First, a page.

8. Galton, F. (1865). Hereditary Talent and Character, Macmillan’s magazine, 12, 318-327

9. Marketed by Pearson after merging with Harcourt, which bought eugenics-founded Psych Corp in 1970

10. For additional citation information regarding this blog, please contact me through my website


Mad in America hosts blogs by a diverse group of writers. These posts are designed to serve as a public forum for a discussion—broadly speaking—of psychiatry and its treatments. The opinions expressed are the writers’ own.


Mad in America has made some changes to the commenting process. You no longer need to login or create an account on our site to comment. The only information needed is your name, email and comment text. Comments made with an account prior to this change will remain visible on the site.


  1. While writing a research paper on stigma in mental illness coinciding with certain political and historical events, I read somewhere that the diagnosis of feeblemindedness was also motivated by the fear of interracial relationships becoming prevalent. It was already assumed that black people were less intelligent, and the diagnosis of feeble along with the popularization of eugenic theories was meant to discourage this along with profiting from the new diagnosis.

    Report comment

    • You are exactly right, acidpop3, although I don’t state it directly. In fact, intermarriage was initially viewed positively in federal forced assimilation practices in Indian Country, and families with intermarried whites were given more and better rations and resources. In boarding schools, ‘mixed blood’ children were measured for intelligence in an effort to show they were superior to ‘full blood’ children. This pseudoscience theory came to be known as the ‘blood quantum hypothesis’ or ‘blood quantum fallacy.’ I have heard mixed-blood enrolled native leaders discuss more ‘full-blooded’ employees derisively as an intergenerational echo of this fallacy. Boarding school intelligence studies were used as ‘evidence’ of a threat of ‘brown-skinned, brown-eyed’ immigrants to the white gene pool in 1924, leading to passage of the Immigration Exclusion Act. The related eugenics promotional display stood in the halls of Congress for 3 years.

      Report comment

  2. I am from West Virginia, which was the last state to take the eugenics based laws off the books, although it was states such as Virginia and California that greatly engaged in forced sterilizations. Also Virginia was the last state to take the anti-miscegenation laws off its books. I think what David is driving at here is that psychology/psychiatry and such educational programs as the gifted owe much to eugenics. My son is a senior in high school. His history books mention Social Darwinism, but nothing on Eugenics. It hasn’t been that long ago that the Bell Curve was released and community activists disrupted and shut down the conference on the violence gene at the University of Maryland. This sort of twisted thinking has infected and continues to infect our public discourse. We ignore this history at our peril.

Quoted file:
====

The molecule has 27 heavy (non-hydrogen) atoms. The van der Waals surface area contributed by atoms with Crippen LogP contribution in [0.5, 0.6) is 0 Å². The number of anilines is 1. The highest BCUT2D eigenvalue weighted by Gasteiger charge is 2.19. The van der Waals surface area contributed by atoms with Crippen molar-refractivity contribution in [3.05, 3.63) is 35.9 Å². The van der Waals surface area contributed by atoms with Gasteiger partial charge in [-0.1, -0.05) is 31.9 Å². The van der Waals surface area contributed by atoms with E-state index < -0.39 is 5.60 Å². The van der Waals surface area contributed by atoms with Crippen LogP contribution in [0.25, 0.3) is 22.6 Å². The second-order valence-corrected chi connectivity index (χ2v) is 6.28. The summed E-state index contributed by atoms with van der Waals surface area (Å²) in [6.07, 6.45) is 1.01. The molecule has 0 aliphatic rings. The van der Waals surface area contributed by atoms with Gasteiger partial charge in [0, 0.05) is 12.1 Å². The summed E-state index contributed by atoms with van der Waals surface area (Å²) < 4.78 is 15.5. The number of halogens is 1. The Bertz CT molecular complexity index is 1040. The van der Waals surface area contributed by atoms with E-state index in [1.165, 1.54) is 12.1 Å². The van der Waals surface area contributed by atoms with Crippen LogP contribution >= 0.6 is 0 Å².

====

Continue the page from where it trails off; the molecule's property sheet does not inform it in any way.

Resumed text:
Report comment

    • Excellent point, chrisreed, and we have the Texas Board of Education (to which all textbook publishers must kowtow) to thank for sanitizing and eliminating student perusal of this history. I recommend ‘Inheriting Shame’ by Stephen Selden as a good resource on this history. Additionally, ‘The Nazi Connection’ by Stefan Kuhl illustrates the cooperation between the American eugenics movement’s sterilization architects and policy makers in Nazi Germany.

      Report comment

      • David: The Texas connection also intertwined with West Virginia. Mel and Norma Gabler, the initiators of the flat earth objection to textbooks in Texas, came here during the Great Textbook War in my home county of Kanawha in 1974. Part of how the protest got legs was that the areas with the highest rate of Evangelical Christianity were often under-served by the school board and government in general, though of course not to the extent of the black community. Part of the agitation over the Language Arts textbooks centered on the inclusion of Malcolm X, and a prior flap over sex education. The local NPR affiliate here ran a segment on the Gablers as well as a 40 year retrospective of the Textbook War. The most beguiling part of the interview was the the Gablers’ insistence that their success owed to their dogged determination, when in reality Fundamentalist Christianity is system supporting, and is definitively any thing but radical.

        Report comment